Tempting Danger by Eileen Wilks
Publisher’s Description: National bestselling author Eileen Wilks draws readers into a bold new world where the magical and mundane co-exist in an uneasy alliance and a cop balanced on her own knife-edged struggle is their only hope against a cold-blooded killer.
Lily Yu is a San Diego police detective investigating a series of grisly murders that appear to be the work of a werewolf. To hunt down the killer, she must infiltrate the clans. Only one man can help her–a were named Rule Turner, a prince of the lupi, whose charismatic presence disturbs Lily. Rule has his own reasons for helping the investigation–reasons he doesn’t want to share with Lily. Logic and honor demand she keep her distance, but the attraction between them is immediate and devastating-and beyond human reason. Now, in a race to fend off evil, Lily finds herself in uncharted territory, tested as never before, and at her back a man who she’s not sure she can trust.
A few weeks ago, I reviewed the full cast audiobook of Tempting Danger produced by GraphicAudio. That review focused more on the GraphicAudio style than on the book itself. Since this is a series I have been wanting to catch up on anyway, I’m going to start reviewing all of the books GraphicAudio has to offer in the series. In case you missed it, I’ve also reviewed the short story prequel.
I picked up this book many years after it was first published. I was interested in some of the later books in the series that were listed as Urban Fantasy, but of course wanted to start at the beginning. The review I read for Tempting Danger said that, despite the cover and marketing, this book was more UF than PNR. I’m not sure I totally agree with that statement, but since the protagonists weren’t trying to make out WHILE being chased by monsters, I’ll let it go. 😉
Main characters: ♥ ♥ ♥ ♥ I found the character of Lily Yu easy to like. She’s not only a woman in a “man’s” job; she’s a strong-willed woman from an Asian family. Yes, both of these statements play to a stereotype – just remember the book is at least 11 years old. Lily is working on her first big case as lead detective and desperately wants to prove her abilities. During the investigation, she gets sideswiped by a mystical mating bond to the city’s most famous playboy werewolf. Like her, I’d be furious at what’d I’d perceive as a forced pairing with someone she’s not even sure she likes, especially when it’s a distraction from a big career break. To top it all off, she can’t even get away from the guy she’s supposedly bonded to without terrible physical pain, so he’s hanging around all the time. Lily has plenty of family telling her what to do with her life; she doesn’t need the cosmos doing it as well.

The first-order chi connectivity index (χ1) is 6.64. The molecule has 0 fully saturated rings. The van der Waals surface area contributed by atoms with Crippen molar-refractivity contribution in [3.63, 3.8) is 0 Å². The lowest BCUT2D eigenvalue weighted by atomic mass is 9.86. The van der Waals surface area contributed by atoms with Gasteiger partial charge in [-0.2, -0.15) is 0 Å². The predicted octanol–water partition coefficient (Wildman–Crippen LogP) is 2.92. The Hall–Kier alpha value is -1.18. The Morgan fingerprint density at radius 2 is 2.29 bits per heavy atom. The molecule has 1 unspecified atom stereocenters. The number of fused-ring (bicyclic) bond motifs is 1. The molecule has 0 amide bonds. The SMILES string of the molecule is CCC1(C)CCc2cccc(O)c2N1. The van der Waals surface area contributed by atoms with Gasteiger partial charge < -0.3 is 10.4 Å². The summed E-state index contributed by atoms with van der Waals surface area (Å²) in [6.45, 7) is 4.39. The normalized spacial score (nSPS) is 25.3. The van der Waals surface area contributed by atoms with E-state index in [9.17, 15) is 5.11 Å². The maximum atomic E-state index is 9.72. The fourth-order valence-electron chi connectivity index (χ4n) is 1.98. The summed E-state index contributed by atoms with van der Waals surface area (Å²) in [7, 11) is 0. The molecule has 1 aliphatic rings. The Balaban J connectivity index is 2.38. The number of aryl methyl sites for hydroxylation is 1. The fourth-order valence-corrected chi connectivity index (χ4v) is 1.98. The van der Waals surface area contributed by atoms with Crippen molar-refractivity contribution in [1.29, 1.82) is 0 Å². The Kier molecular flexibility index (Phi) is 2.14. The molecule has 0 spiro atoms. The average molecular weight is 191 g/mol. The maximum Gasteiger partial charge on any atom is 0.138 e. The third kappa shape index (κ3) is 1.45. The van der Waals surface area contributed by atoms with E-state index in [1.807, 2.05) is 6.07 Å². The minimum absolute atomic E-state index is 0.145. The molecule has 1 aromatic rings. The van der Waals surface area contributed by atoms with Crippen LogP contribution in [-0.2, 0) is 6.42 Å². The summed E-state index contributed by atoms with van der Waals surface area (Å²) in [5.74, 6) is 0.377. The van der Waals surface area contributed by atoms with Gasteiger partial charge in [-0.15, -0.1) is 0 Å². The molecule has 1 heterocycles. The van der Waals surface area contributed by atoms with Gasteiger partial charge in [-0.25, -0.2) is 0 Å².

At the same time, Rule Turner, highly visible representative of his werewolf pack, acknowledged heir, and socialite playboy, is experiencing one of the most honored experiences in his culture – that of having a Chosen. Yet, he can hardly enjoy the experience when his chosen is angry, doesn’t think much of him, and doesn’t believe in the blessings of his goddess. If that wasn’t enough, Rule has to help his Chosen solve a series of murders that seem to indicate that werewolves are killing humans before the backlash begins. Rule tries hard to be patient with Lily and does a pretty good job; but, at the same time he’s holding things back from her and that complicates the relationship. The two may be Chosen for each other, but they neither know nor trust each other quite yet.
Other characters: ♥ ♥ ♥ ♥ Rule’s friend Cullen, is a werewolf disowned by his clan because of his talent for sorcery. He is quite the smart-ass and like to appear to have flexible morals, but he comes through in the end. Max, the goblin who owns the nightclub Rule frequents, is vulgar but loyal. My favorite secondary character is Lily’s grandmother. Though Grandmother’s nature isn’t revealed in this book, we do know she is something … more.
World: ♥ ♥ ♥ The world is full of the supernatural, though normal humans may not notice. Werewolves have just recently announced their existence; but, there is still fear and prejudice. It’s not quite clear if other types of supernaturals are common knowledge, but I don’t think so. There are also powerful, inter-dimensional beings labeled as demons or gods. One of these gods, along with a few humans, is trying to break into our world. I don’t think I cared much for the villains of the book. There were stereotypical and didn’t interest me much. Hopefully as the series progresses, the villain will change.
Story: ♥ ♥ ♥ Everyone’s world is getting tossed upside down! Part of the story is how Lily and Rule deal with the mate bond; part is how they deal with the murders and the underlying cause of the murders. The story keeps moving and there are enough mysteries solved to make the ending satisfying.
Overall: ♥ ♥ ♥ I like Rule and Lily and Cullen, but this first book didn’t quite suck me in as much as I would have thought. I think when I originally started reading the series, I read the first two or three books, and then trailed off. I kept buying the novels and even short stories, mind you, believing I’d get back to it. So there was enough there to make me want to continue – probably the promise of a good urban fantasy in the future.
If you like this book…
For other long-running series involving multiple supernaturals, try the Mercy Thompson series by Patricia Briggs, the Hollows series by Kim Harrison, or the Sookie Stackhouse series by Charlaine Harris.
No promotional consideration was granted for this review.